This first: the edited collection is a decade old. Given the rate that communications technologies and information policies change, this means that several of the articles are…outmoded. Don’t turn here for the latest, greatest, and most powerful analyses of contemporary communications policy. A book published in 2001 is good for anchoring subsequent reading into telecom policy, but less helpful for guiding present day policy analyses.
Having said that: there are some genuine gems in this book, including one of the most forward thinking essays around network neutrality of the past decade by Blumenthal and Clark. Before getting to their piece, I want to touch on O’Donnell’s contribution, “Broadband Architectures, ISP Business Plans, and Open Access”. He reviews architectures and ISP service portfolios to demonstrate that open access is both technically and economically feasible, though acknowledges that implementation is not a trivial task. In the chapter he argues that the FCC should encourage deployment of open access ready networks to reduce the costs of future implementation; I think it’s pretty safe to say that that ship sailed by and open connection is (largely) a dead issue in the US today. That said, he has an excellent overview of the differences between ADSL and Cable networks, and identifies the pain points of interconnection in each architecture.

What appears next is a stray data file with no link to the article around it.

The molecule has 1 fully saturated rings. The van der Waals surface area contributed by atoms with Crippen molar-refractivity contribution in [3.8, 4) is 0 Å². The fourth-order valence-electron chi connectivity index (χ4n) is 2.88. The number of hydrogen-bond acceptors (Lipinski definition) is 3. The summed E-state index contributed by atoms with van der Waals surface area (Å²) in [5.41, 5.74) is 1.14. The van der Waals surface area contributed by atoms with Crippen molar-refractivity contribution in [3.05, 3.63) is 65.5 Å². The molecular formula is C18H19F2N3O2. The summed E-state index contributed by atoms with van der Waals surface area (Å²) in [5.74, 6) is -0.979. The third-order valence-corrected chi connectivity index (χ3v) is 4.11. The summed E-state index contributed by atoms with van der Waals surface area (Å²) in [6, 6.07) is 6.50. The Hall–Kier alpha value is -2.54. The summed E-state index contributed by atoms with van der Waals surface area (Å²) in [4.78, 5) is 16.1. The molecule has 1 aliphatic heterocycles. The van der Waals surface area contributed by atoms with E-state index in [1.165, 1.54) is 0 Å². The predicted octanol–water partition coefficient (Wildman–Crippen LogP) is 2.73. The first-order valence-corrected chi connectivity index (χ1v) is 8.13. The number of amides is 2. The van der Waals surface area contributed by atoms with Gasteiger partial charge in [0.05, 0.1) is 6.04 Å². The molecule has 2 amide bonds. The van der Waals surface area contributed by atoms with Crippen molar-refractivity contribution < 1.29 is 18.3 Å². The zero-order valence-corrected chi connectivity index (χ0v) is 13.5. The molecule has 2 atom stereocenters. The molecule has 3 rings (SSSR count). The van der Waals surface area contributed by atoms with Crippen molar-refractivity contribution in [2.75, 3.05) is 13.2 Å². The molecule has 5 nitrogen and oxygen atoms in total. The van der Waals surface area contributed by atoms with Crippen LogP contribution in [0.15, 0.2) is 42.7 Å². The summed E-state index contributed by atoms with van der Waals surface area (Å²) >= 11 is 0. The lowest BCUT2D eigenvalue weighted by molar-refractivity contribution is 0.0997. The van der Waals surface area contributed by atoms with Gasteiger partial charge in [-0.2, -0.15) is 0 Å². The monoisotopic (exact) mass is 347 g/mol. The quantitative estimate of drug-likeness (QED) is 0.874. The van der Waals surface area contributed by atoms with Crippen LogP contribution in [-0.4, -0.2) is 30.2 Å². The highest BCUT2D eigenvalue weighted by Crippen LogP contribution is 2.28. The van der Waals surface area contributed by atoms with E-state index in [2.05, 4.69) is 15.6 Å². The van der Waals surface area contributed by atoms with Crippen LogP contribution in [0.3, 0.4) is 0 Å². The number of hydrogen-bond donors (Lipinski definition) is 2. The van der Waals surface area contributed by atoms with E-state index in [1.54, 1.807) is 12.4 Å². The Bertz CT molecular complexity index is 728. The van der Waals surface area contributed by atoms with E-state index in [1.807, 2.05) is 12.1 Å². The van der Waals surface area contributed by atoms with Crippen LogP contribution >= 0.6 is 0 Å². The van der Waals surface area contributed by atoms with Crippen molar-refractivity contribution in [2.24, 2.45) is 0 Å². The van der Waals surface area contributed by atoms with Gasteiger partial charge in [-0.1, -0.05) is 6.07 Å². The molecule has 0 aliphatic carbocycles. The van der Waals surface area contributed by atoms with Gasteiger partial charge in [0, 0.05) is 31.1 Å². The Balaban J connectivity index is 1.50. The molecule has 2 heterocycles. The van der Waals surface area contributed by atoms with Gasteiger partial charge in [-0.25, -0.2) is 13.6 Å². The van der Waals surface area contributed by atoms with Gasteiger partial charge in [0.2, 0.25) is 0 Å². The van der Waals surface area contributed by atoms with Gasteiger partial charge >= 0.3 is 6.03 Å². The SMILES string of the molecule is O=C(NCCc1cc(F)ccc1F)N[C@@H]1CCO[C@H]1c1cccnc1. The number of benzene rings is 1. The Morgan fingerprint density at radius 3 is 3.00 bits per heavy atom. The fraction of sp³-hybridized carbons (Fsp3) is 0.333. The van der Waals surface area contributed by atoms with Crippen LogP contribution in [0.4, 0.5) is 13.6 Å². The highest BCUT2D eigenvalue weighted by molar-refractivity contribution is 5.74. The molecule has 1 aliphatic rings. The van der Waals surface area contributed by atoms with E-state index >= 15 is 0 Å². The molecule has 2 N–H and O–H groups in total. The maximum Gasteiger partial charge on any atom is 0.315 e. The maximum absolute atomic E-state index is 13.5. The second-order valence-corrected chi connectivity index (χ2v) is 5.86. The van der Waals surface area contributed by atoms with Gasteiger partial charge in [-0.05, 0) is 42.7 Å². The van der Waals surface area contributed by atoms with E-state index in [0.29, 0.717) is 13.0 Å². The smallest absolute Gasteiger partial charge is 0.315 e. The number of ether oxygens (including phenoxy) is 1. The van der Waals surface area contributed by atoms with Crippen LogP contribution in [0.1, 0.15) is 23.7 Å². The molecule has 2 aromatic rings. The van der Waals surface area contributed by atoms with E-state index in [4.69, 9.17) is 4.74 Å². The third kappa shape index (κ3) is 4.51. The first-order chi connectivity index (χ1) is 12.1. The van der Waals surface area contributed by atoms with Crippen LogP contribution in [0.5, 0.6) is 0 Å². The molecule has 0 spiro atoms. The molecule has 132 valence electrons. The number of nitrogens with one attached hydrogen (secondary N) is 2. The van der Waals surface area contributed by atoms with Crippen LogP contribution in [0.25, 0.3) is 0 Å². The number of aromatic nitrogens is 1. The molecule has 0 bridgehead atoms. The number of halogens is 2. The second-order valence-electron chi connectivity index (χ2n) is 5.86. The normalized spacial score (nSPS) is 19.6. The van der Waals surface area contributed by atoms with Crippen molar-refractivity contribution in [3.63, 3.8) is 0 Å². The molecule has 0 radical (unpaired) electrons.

Generally, O’Donnell sees interconnection as less of a hardware problem and more of a network management issue. In discussing the need and value of open access, O’Donnell does a good job at noting the dangers of throttling (at a time well ahead of ISP’s contemporary throttling regimes), writing
differential caching and routing need not be blatant to be effective in steering customers to preferred content. The subtle manipulation of the technical performance of the network can condition users unconsciously to avoid certain “slower” web sites. A few extra milliseconds’ delay strategically inserted here and there, for example, can effectively shepard users from one web site to another (p53).